The 2017 Stack Overflow Developer Survey has a correlated technologies graph showing MongoDB closely linked with the frameworks Angular, Node.js, React, and Cordova, as well as the languages, JavaScript and TypeScript (a syntactical superset of JavaScript). While it’s not necessary to pair MongoDB and JavaScript (there are several ‘drivers‘ that can be used to interact with MongoDB with different programming languages), building full stack applications entirely with JavaScript is growing in popularity. Two common stacks for building modern web applications are MEAN (MongoDB, Express, Angular, Node.js) and MERN (MongoDB, Express, React, Node.js).

Part of the excitement about MongoDB can also be attributed to the fact that it’s new, has an excited community, growing features, and pretty approachable documentation and educational features on the MongoDB site.

Final note: There’s a lot of debate about whether MongoDB is better than SQL options. MongoDB may be faster in some cases (such as the previous example of reading an episode’s comedian), but SQL databases have their own advantages, including the reliability of a mature system (Oracle has been around since 1977). This Sitepoint article offers an introduction to best use-cases for SQL and NoSQL databases.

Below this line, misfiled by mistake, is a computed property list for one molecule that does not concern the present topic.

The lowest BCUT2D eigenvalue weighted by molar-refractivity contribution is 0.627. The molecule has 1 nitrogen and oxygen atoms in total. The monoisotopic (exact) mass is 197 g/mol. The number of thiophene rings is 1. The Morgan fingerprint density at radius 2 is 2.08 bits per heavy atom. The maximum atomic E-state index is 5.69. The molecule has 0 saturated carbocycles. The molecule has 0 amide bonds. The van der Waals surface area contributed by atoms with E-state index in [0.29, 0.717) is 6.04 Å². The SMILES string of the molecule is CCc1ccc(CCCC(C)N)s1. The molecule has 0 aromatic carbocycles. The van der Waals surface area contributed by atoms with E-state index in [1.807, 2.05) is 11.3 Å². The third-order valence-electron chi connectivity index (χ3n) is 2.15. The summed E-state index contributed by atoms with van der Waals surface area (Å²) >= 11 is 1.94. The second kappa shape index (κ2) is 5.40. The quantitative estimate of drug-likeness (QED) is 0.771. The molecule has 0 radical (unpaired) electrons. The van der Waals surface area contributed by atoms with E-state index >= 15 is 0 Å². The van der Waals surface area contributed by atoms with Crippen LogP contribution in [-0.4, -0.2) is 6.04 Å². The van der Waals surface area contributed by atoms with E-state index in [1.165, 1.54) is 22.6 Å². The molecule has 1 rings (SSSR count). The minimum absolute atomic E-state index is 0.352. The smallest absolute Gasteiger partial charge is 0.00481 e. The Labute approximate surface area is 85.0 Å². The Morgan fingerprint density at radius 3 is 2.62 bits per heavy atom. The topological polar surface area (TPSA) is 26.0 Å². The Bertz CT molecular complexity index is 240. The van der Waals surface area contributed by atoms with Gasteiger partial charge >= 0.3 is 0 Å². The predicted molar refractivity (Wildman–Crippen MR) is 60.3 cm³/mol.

Resources

 

Advertisements

JS Questions: What is Express?

This is the thirteenth in a series of posts I’m writing that aims to provide concise, understandable answers to JavaScript-related questions, helping me better understand both foundational concepts and the changing landscape of language updates, frameworks, testing tools, etc.

What is Express?

The backend framework Express, released in 2010 and supported by Node.js, can be used to handle routing, generate ‘views’ for request responses, and define an application’s basic specifications. Express can be used with any database that Node supports, such as MongoDB, PostgreSQL, and Redis (though it’s not necessary to use a database with Express).